Cataloging supported by Smithsonian Institution Women's Committee

Edited film, documenting the Ju/'hoansi (!Kung Bushmen) in the Nyae-Nyae region of the Kalahari Desert in Namibia, was shot during the Peabody Museum Expeditions led by Laurence Marshall and supported by the Smithsonian Institution. This film, shot by John Marshall over numerous expeditions in the fifties, is an in-depth look at the struggle for survival in a hot and arid climate and focuses on four men who undertake a hunt to obtain meat for their family group. The chronicle of their 13-day trek becomes part of their folklore, illustrating the ancient roots and continual renewal of African tribal cultures.

Mass Extinction: Life at the Brink: Sneak Peek

Smithsonian Channel
It has rewritten history, changed the course of evolution, and one day will come again. From: MASS EXTINCTION: LIFE AT THE BRINK

Reimagining Mobility: Designing the Connected City

Cooper Hewitt, Smithsonian Design Museum
The arrival of connected and autonomous vehicles provides cities and residents an opportunity to reimagine shared public spaces. How can design further this effort and help to create more livable, equitable streets? This conversation tackles shared data, transportation technology, and civic responsibility with three leaders in the field of mobility design. Panelists: Sarah Williams, Director, Civic Data Design Lab at MIT Ryan Powell, head of research and UX design, Waymo Jack Robbins, Principal, Director of Urban Design, FXCollaborative Moderator: Cynthia E Smith, Curator of Socially Responsible Design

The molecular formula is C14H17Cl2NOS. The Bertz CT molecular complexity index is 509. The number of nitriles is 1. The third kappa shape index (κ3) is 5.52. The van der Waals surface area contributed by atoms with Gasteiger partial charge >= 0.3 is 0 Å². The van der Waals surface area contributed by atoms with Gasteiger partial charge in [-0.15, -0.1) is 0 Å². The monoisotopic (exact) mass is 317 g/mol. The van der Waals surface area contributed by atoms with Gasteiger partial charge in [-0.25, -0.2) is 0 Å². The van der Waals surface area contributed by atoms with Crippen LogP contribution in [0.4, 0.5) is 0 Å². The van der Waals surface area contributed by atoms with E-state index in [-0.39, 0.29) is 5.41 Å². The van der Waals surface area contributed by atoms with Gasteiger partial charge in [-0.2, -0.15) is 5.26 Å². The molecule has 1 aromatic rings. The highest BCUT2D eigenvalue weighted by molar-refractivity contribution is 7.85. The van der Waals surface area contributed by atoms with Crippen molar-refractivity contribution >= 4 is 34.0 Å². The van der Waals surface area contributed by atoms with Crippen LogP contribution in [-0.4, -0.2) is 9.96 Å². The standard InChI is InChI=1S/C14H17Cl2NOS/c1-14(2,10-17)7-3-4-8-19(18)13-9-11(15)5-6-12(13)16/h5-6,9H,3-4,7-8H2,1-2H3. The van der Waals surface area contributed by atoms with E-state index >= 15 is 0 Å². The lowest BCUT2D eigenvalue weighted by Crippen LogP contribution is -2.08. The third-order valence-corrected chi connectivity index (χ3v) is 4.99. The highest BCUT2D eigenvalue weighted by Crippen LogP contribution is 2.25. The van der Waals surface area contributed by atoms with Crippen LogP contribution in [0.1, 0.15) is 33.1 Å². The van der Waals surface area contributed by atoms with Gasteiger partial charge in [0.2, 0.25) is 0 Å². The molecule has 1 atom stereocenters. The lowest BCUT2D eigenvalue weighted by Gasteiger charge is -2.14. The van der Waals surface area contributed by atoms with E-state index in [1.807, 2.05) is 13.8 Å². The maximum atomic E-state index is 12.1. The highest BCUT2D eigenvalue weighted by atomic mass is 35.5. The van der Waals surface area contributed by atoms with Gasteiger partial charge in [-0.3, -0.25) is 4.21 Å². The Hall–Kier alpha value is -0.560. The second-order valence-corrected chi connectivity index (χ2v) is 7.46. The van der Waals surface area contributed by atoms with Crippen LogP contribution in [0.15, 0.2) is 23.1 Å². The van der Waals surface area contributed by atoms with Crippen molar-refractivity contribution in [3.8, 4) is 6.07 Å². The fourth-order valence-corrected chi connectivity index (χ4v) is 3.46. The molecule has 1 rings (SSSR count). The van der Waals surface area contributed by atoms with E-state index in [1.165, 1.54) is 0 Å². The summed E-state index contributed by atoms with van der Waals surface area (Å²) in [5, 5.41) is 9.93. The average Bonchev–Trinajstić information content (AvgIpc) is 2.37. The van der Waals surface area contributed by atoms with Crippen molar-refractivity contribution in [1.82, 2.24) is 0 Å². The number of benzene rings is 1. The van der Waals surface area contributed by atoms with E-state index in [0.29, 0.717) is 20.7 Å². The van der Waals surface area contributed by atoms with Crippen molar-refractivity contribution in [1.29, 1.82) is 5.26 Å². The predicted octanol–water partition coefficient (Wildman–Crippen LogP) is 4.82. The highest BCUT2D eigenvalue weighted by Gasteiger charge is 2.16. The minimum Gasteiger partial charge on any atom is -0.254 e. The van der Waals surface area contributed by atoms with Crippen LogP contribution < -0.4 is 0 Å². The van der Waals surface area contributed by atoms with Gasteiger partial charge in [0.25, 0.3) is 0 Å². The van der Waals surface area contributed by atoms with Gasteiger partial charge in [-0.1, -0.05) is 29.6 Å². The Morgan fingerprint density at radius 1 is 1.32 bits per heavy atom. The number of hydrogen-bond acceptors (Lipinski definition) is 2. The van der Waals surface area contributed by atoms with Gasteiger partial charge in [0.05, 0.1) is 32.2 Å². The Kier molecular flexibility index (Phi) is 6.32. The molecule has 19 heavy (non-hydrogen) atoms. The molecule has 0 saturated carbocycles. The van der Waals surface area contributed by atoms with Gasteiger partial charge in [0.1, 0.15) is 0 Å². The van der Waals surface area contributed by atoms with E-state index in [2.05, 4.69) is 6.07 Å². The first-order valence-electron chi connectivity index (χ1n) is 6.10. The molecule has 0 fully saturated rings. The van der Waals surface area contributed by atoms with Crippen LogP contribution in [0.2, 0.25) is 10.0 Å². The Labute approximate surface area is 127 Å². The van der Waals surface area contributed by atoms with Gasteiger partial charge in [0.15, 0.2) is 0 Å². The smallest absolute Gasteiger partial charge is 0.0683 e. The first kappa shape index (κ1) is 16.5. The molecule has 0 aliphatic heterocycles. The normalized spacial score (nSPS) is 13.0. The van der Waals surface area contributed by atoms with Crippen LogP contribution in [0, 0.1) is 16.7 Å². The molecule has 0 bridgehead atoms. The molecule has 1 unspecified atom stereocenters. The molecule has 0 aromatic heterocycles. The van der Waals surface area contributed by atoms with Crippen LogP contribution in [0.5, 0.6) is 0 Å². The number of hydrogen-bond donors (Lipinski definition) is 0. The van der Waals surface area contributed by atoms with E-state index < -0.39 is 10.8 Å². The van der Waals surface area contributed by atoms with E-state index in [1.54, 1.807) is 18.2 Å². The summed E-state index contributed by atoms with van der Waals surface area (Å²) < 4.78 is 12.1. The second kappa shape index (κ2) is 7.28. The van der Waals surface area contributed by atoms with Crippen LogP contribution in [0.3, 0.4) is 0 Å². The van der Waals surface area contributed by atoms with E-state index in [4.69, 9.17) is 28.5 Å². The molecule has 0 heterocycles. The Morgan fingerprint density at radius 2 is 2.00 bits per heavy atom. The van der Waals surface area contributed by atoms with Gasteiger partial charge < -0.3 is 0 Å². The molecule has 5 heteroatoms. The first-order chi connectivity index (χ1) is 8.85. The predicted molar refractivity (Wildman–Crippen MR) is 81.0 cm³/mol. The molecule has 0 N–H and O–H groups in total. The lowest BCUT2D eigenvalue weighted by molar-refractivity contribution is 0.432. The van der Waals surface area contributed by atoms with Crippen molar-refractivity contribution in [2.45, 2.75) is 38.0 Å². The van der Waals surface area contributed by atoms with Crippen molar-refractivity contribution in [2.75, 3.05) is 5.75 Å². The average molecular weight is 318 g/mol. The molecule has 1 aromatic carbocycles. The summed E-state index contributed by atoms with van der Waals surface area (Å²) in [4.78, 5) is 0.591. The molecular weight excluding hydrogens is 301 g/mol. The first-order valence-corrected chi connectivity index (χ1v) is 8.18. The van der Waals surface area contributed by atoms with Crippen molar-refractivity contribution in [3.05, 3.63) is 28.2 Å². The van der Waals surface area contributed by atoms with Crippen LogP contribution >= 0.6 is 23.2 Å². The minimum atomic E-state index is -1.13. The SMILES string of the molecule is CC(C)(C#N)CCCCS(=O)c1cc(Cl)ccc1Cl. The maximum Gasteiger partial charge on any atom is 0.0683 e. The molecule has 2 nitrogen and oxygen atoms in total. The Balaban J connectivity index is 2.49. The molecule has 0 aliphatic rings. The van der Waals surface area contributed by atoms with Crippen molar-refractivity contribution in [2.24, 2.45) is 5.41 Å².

Printmaking Workshop with Jorge Porrata 2

National Museum of the American Indian
Through the art of storytelling, artists' books, and printmaking, participants will learn about the rich legacy and way of life of the Taíno people. In these hands-on activities, children and parents will create artwork based on Taino words commonly used in Caribbean countries like Cuba, Puerto Rico and the Dominican Republic to discover the influence of the Taíno people in the Caribbean and throughout the world. Jorge Luis Porrata was born in Camagüey, Cuba and is a poet and artist. He has illustrated six books for the Cuban/Cuban American publishing house Homago, based in Miami and published poetry in literary magazines of Mexico, Cuba, and the Southwest USA. His artwork explores the interconnectedness between diverse themes, such as text and image, cultural backgrounds, spiritual beliefs. His works cross a variety of disciplines, including writing, printmaking, drawing, and performance art. He currently lives in Fairfax, Virginia where he teaches art courses at George Mason University.

Why Did the U.S. Navy Shoot Down a Civilian Airliner?

Smithsonian Channel
Filled with 290 passengers, Iran Air Flight 655 was a routine flight traveling from Tehran to Dubai. When it flew over a U.S. Navy ship, it became an international disaster. From: AIR DISASTERS: Mistaken Identity

You Can't Fake This Kind of Flying

Smithsonian Channel
Going from a large commercial jet to a small single-engine airplane is not easy, but Randy McGehee is the perfect man for the job. He has the versatility and experience to jump into any type of aircraft. From: DANGEROUS FLIGHTS